To start the diagnostic process, the doctor will take a medical history and conduct a physical exam, and tests which include:
GH and IGF-I measurement. If levels are elevated on your GH and IGF-I, these suggest acromegaly.
Growth hormone suppression test. Blood levels of GH are measured before and after you drink a preparation of sugar (glucose) in this test because normally, glucose ingestion depresses levels of GH and your GH level will tend to stay high if you have acromegaly.
Imaging. To help pinpoint the location and size of a tumor of your pituitary gland, your doctor may recommend that you go through an imaging procedure, such as magnetic resonance imaging (MRI). Nonpituitary tumors may seek out if your radiologist sees no tumor on your pituitary gland.
Surgery. Using a method called transsphenoidal surgery, doctors take away pituitary tumors to release associated signs and symptoms and to normalize GH production.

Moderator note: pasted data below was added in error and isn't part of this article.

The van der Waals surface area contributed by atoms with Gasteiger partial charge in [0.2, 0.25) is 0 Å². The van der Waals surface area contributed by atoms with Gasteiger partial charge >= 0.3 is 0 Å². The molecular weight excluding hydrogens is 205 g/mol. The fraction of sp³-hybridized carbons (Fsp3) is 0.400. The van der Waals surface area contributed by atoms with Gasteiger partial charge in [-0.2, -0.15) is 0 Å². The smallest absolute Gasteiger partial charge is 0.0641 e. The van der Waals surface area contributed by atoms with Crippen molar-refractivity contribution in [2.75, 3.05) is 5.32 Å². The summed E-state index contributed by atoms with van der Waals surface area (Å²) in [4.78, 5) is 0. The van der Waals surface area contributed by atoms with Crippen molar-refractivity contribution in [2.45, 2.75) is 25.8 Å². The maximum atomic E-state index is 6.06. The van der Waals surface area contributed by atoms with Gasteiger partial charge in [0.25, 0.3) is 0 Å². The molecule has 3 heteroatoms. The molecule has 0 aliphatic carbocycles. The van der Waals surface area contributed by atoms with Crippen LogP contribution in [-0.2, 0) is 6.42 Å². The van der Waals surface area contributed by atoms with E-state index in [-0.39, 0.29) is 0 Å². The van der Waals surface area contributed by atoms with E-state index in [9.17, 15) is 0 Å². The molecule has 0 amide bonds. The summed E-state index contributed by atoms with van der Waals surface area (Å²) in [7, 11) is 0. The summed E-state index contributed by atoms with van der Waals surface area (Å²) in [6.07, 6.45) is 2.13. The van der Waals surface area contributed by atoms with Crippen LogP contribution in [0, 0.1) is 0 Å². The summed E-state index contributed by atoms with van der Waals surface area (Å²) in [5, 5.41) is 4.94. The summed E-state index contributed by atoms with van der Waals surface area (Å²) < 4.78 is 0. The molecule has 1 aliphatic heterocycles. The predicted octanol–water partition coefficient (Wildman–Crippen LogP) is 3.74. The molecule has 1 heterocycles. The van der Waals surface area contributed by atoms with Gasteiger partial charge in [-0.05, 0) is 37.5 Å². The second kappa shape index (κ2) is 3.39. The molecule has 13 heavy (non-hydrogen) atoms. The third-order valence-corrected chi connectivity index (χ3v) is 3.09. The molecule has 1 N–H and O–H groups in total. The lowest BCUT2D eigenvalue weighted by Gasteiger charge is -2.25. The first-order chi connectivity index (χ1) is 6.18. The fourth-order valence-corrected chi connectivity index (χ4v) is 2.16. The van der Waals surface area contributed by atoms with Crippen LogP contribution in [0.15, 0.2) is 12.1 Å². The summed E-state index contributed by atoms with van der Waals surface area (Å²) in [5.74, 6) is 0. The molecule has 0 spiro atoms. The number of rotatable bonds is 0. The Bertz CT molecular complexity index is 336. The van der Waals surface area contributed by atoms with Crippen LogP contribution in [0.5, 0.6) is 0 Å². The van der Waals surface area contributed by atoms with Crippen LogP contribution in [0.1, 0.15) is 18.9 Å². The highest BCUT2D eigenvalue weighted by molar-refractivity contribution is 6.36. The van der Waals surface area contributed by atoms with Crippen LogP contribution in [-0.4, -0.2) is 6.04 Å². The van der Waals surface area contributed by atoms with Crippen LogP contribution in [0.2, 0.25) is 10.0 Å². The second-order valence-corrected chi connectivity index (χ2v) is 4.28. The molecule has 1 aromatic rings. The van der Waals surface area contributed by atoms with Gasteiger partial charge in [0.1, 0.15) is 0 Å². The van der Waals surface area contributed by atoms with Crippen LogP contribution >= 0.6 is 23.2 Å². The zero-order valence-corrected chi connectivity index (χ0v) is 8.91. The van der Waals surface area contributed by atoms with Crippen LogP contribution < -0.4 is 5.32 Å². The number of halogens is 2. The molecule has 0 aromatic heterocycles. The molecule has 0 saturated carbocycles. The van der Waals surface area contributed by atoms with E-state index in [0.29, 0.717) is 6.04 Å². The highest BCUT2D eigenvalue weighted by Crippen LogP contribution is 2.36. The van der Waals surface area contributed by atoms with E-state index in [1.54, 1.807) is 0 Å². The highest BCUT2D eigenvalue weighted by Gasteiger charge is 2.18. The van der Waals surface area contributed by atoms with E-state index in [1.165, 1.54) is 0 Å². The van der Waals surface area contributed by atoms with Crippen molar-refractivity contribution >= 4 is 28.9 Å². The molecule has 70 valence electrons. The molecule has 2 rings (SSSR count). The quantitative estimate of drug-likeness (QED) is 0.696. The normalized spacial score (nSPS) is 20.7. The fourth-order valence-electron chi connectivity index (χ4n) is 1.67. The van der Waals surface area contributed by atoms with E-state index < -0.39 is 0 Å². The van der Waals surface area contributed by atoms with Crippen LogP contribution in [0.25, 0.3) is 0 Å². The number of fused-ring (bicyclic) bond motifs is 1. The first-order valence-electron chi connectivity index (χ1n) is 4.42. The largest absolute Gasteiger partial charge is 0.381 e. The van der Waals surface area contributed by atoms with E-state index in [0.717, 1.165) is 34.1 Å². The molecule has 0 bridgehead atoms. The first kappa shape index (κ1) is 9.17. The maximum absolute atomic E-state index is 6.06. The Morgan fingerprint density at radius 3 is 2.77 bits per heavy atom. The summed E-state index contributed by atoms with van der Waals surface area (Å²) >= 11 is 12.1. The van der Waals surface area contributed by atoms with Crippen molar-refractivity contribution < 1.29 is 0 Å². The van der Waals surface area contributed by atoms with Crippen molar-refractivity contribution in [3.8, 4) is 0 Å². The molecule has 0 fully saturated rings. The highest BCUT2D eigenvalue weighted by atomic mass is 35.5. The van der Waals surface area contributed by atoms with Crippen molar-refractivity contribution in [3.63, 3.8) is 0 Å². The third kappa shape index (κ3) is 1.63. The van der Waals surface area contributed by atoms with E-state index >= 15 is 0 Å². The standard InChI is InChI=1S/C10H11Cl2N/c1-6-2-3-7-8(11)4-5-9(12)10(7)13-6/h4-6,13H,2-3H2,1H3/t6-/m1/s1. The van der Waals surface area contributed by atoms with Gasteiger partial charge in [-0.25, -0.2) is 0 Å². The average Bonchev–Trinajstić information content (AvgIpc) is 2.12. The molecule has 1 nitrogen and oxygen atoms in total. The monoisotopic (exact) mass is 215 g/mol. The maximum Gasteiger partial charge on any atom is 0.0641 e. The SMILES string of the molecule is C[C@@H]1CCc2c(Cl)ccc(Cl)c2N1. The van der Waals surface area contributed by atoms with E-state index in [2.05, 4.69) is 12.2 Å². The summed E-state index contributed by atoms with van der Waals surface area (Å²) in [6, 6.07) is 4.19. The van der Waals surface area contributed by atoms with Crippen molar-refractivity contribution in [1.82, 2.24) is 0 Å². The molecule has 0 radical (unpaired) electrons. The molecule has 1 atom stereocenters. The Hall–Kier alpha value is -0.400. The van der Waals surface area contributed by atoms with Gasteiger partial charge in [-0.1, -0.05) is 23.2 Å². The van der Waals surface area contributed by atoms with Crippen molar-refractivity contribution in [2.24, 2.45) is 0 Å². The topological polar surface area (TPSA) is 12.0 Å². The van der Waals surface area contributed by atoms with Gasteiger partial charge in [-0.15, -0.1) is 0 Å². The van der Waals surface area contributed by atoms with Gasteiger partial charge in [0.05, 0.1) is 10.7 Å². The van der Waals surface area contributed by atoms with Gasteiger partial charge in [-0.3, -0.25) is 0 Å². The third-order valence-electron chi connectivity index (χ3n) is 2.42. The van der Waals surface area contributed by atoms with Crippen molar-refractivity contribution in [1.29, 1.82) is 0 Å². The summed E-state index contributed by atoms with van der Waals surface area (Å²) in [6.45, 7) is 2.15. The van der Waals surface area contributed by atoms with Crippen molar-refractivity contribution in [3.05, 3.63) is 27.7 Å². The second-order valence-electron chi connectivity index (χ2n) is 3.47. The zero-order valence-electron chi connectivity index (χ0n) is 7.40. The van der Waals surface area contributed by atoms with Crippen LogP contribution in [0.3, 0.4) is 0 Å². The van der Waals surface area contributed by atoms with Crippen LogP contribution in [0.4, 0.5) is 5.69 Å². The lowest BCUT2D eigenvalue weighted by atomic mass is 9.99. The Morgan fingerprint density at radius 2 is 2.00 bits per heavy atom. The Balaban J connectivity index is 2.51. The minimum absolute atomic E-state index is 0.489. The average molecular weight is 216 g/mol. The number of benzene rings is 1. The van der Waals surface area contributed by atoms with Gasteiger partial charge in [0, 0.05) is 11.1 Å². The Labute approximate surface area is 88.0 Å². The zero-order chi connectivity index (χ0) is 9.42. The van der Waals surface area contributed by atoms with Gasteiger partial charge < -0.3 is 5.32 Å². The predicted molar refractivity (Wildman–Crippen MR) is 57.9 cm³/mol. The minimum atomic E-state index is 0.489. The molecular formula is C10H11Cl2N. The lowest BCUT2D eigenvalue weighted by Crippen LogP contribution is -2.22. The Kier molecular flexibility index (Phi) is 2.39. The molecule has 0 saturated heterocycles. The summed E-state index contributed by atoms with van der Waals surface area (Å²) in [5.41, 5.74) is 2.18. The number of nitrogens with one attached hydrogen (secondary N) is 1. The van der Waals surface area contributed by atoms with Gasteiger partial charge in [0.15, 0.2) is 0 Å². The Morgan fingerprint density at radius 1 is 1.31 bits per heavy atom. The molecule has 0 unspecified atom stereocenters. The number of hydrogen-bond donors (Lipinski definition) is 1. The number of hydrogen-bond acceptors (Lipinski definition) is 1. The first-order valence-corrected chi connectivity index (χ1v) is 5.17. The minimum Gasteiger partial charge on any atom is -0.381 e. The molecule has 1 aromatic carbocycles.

Medications. To lower the production or block the action of GH the following drugs include:
Somatostatin analogues. The drugs octreotide (Sandostatin) and lanreotide (Somatuline Depot) can interfere with the extreme secretion of GH by the pituitary gland, and as a result, can produce quick declines in GH levels.
Growth hormone antagonist. This treatment can normalize IGF-I levels and get rid of symptoms in the vast majority with acromegaly, however, this doesn’t lower GH levels or reduce the tumor size.
Dopamine agonists. The drugs namely cabergoline and bromocriptine (Parlodel) are used as pills and can lower levels of GH and IGF-I in some people. In some individuals, this medications can reduce the tumor size however, for some, while taking these medications, they may develop obsessive behaviors, such as gambling.